For the Love of Pho
It is a week before Valentine’s Day so the time is right to tell you of my new love. My beloved is HOT, satisfying and good for me. I want every liaison to last forever and I long for it on my lips.
It is something I dream about and is the base of many of my fantasies. I am so fond of each experience…I pay for it! (Scandalous!)
But last week, I found a way to bring my obsession home so I can have it all day and night if I want it. (And I do.) Yep, I finally mastered making Pho. PHO????
Pho that is pronounced “FUH” like “fun”(hmmm, what other words sound like “fuh”?), is a Vietnamese noodle soup that is like a hug for your stomach.
The soup typically consists of a beautiful clear broth, rice noodles and herbs/spices. It is usually served with meat (I’ve only had the lean cuts of beef) and a little side garnish plate of bean sprouts, onions (green or white depending on where you are), lime and hot peppers. Plus there is usually an array of condiments like Sriracha and hoisin sauce on the table.
And like falling in love for the first time, I am obsessed with having it in my life. It is utopia in a bowl and it makes me feel all giggly inside.
I wanted to have this feeling around me all the time but like a good relationship…it won’t be right unless the base is perfect. I need to figure out the broth.
If I were dating someone new, I would totally stalk them on the Internet. (Another reason I am glad I am not in the dating world…I would be a nut job.) I did the same thing to Pho broth. I read every article I could find. I found out all the dirty little secrets and the things that would make my broth tick.
I must say that my hands were sweating and I was nervous as I put this all together but I made broth that satisfied me over and over. (It made a lot!)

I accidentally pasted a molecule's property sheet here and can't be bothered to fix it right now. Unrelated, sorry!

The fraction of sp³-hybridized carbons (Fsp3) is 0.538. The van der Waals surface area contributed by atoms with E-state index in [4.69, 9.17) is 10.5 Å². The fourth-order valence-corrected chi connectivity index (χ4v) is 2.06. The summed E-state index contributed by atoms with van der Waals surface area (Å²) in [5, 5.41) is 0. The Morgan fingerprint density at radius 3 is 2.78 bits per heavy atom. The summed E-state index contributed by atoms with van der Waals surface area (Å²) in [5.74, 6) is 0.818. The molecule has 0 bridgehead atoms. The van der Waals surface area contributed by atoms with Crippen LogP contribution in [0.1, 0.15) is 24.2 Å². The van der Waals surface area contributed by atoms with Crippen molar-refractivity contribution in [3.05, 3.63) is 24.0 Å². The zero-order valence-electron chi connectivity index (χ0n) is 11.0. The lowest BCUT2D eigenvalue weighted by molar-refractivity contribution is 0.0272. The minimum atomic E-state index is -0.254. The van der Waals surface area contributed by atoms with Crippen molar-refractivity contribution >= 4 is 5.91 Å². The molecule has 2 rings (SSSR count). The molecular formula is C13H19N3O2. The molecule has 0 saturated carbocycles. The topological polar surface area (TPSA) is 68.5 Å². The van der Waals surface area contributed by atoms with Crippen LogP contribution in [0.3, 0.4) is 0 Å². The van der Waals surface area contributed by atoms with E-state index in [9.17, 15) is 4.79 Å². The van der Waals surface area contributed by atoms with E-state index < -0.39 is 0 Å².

There is a truth to every day should be Valentine’s Day….especially when it involves falling in love with food.
Pho Noodle Soup with Beef (makes about 4 bowls)
2 ½ pounds of beef soup bones (neck, marrow, knuckle)
1 ½ inch piece of ginger, cut lengthwise
1 yellow onion, peeled, cut in half
2 Tbsp fish sauce
1 ½ Tbsp sugar
5 WHOLE star of anise
3 whole cloves of garlic
½ cinnamon stick
Turn on oven broiler. Place onion and ginger on baking sheet and your goal is to char them. It took my oven about 3 minutes. It should be slightly blackened and fragrant. Peel off crispy black spots and set aside.
In a piece of cheesecloth, place cinnamon, star anise and cloves. Tie shut and set aside.
In a LARGE stockpot, bring about 3 quarts of water to a slow boil on one burner. (This pot should be empty except for water!)
On another burner, fill stockpot with water to just cover the bones. Bring to boil for about 5-10 minutes. This is to clean the bones so you will have a clearer broth.
Use tongs to move the bones to the other pot. When water boils, reduce heat to simmer. Skim water.
Add the charred ginger, onions, fish sauce and sugar and simmer for about 45 minutes. Add the spice pack and simmer another hour skimming frequently.
*Now one of the things I read is that people felt that homemade broth was oily. When I tasted it, I would agree. So when it cooled to room temperature, I put it in another container and put it in the fridge….overnight. In the morning, all the fat was on the top and very easy to skim off. Ta-dah.
Heat it right back up and get your soup fixings ready.
Soup broth (brought up a rolling boil)
½ pound of rice stick noodles (not the super skinny ones) cooked and drained
½ pound RAW sirloin cut in the thinnest slices possible
Garnish Plate should have chopped up onions or scallions, cilantro, Thai basil (not regular basil), bean sprouts, thin rings of jalapeno or Serrano chilies, lime slices, Sriracha and hoisin sauce.
To assemble, divide cooked noodles in 4 bowls.
Divide raw beef on top (don’t worry the hot broth will cook it immediately if you cut it thin enough)
Ladle hot broth into each bowl. Serve immediately.
Here are some hints to keep in mind before you get started:
-Think ahead. You aren’t going to pull this off in one day. Sorry.
-Don’t skip the step of charring the onion and ginger.
-Taste but realize the flavors develop over time so don’t over season in the beginning. You can jazz it up with the garnishes.
-Freeze your sirloin a little bit before you try slicing it. It will help make slicing it thin easier BUT make sure it isn’t frozen when you put the broth in or it will cool your broth too much.
I LOVE PHO!!!!! It really is a light and satisfying meal. I’m sure I will tweak this recipe over the years but like all good relationships…change is good as long as you keep the love in it.